In an open letter to Amber Rudd, 13 women who had relationships with men they did not know were undercover officers criticise delays and raise concerns over the suitability of the new chair of the undercover policing inquiry, Sir John Mitting QC.

    • No easy answers for ending forced labour in India

      The current targets and indicators proposed by the Ministry of Statistics and Programme Implementation as of 8 March 2017 for the realisation of SDG 8.7 are wholly inadequate. In particular, the implementation of laws should be monitored (as indicators) rather than the mere ratification of international conventions or adoption of laws. Similarly, alongside measuring the number of prosecutions of traffickers, it is essential to monitor or report on the budgetary allocation and expenditure on assistance to exploited people (bonded labourers, trafficked persons, etc.). In order to draw up an appropriate baseline, the government of India is urged to take advantage of the 70th anniversary of the Universal Declaration of Human Rights in 2018 to set out relevant data about the way in which Article 4 of the Universal Declaration of Human Rights is being respected in India.

    • Let Jeffrey Sterling Go

      Risen’s book was published soon after Sterling filed a racial discrimination suit against the CIA, arguing that he was denied an overseas assignment because, as his supervisor told him at the time, he would attract attention “as a big black guy speaking Farsi.” Sterling’s suit was dismissed on national security grounds (“We’d love to defend ourselves, but to do that we’d have to release classified information”) by the hanging judge who would later oversee Sterling’s conviction and send him to prison.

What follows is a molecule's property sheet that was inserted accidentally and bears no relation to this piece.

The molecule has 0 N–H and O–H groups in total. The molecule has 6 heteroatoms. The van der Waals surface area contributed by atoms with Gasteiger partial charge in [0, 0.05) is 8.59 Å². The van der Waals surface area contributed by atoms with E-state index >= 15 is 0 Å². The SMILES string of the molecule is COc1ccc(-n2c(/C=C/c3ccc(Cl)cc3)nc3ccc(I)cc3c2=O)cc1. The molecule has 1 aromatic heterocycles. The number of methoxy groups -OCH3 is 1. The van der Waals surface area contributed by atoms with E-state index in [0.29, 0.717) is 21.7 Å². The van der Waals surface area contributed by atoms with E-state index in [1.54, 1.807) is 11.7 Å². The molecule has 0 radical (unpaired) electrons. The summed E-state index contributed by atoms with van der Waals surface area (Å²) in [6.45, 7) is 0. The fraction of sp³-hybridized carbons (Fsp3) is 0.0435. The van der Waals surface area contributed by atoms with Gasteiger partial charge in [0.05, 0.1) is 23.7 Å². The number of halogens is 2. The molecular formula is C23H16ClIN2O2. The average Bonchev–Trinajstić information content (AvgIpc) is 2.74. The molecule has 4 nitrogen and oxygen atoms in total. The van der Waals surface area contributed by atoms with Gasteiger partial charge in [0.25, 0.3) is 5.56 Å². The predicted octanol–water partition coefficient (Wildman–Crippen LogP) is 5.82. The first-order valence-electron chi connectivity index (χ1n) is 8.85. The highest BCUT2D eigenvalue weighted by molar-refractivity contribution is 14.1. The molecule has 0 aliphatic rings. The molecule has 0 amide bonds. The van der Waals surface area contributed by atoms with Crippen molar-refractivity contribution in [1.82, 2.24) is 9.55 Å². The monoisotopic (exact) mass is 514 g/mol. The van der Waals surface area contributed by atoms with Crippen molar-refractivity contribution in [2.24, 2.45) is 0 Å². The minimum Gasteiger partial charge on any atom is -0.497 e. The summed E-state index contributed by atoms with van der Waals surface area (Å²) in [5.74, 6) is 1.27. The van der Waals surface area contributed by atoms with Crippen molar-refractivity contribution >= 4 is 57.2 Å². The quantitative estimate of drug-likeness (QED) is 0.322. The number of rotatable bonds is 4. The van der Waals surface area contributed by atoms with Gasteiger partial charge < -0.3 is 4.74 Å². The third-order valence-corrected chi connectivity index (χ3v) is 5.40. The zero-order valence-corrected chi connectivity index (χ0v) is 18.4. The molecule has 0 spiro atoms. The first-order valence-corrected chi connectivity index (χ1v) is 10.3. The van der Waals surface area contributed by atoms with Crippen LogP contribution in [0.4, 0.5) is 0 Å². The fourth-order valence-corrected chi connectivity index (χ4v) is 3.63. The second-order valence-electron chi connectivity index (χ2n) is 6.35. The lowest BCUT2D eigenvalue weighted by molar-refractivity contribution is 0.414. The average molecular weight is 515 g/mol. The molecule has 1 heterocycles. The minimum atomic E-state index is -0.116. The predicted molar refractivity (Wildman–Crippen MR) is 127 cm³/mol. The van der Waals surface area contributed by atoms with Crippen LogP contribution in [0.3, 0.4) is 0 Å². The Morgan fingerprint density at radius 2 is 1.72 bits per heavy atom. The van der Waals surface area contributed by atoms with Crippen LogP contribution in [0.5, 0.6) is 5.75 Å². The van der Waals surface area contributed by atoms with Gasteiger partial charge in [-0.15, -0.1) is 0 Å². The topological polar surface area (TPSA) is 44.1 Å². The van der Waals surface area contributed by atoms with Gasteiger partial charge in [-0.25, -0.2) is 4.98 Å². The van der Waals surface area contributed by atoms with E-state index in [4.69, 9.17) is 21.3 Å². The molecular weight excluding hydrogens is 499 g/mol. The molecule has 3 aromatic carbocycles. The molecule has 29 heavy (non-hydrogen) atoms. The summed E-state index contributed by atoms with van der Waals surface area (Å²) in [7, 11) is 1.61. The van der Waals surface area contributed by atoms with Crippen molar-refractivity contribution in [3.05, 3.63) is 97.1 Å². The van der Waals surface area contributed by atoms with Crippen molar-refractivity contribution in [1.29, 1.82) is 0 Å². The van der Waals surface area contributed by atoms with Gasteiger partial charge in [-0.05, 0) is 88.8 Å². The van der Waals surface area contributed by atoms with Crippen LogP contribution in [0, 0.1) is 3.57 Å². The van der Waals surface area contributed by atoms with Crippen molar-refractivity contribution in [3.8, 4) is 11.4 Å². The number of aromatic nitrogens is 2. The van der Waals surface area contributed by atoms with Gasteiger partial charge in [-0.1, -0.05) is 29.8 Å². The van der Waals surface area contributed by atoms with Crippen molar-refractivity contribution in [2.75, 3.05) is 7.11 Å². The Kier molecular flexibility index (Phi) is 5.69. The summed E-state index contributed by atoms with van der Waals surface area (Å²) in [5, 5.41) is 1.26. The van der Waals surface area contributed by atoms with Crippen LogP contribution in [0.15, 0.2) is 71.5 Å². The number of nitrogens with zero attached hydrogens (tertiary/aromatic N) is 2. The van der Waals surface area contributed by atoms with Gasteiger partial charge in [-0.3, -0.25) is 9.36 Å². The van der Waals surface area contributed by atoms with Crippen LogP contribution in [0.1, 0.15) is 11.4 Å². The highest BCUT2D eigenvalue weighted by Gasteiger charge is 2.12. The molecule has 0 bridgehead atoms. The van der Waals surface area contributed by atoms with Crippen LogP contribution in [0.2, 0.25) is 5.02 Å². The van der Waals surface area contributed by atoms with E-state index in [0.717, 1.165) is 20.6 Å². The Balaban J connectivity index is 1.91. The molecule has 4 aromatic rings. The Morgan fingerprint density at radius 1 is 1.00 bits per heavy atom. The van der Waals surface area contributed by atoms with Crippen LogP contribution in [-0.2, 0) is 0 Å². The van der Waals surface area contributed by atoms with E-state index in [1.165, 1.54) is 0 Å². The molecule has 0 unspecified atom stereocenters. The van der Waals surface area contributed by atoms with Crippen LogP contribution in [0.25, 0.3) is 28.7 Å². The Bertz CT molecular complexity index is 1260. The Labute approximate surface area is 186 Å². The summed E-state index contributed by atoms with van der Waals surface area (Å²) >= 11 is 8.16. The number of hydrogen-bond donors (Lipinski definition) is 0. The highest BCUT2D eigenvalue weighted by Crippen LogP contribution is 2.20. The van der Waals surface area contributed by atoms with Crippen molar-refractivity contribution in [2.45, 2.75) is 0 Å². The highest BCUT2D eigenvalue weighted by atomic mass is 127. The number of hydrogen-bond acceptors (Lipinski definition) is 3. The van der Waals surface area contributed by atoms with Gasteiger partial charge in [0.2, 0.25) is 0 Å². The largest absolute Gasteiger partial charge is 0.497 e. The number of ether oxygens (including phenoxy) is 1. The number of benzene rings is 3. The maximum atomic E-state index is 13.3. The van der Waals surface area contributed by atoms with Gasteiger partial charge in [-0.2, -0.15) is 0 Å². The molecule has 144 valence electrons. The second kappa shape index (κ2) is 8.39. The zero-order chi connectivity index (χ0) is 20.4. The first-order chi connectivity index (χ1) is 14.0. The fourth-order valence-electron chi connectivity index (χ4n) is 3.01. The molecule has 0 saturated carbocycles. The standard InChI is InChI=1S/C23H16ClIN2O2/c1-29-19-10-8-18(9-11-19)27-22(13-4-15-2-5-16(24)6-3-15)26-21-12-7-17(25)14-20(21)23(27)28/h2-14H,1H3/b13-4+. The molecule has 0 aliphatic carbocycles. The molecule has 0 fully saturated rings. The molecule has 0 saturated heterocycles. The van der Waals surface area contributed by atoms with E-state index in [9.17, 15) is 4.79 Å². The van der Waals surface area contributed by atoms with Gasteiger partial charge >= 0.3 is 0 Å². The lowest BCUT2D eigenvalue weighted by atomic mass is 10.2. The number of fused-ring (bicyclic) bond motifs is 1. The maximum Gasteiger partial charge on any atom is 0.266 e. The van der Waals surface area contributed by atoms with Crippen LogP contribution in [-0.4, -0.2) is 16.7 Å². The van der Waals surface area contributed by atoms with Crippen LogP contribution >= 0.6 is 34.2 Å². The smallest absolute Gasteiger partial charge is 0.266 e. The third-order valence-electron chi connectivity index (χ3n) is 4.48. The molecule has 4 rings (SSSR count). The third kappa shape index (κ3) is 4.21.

After the book was published, the CIA argued that Sterling was Risen’s source, claiming that Sterling was seeking revenge against the Agency for having his suit dismissed. Prosecutors pointed to metadata indicating that Sterling and Risen had had a handful of phone conversations over the course of 18 months, and that Sterling was probably giving Risen classified information. That’s it. No proof. There were no recordings, no emails, no witnesses, no in-person meetings, no nothing. Just the CIA telling Sterling’s jury, “Take our word for it.”

      Sterling left for prison at Colorado’s FCI Englewood in mid-2015. The BOP has a regulation that prisoners will be assigned to prisons within 500 miles of their homes. It’s supposed to be an effort to keep families intact. But Sterling was sent to a prison nearly 900 miles from home. The BOP said – again, disingenuously – that it was a bed space issue.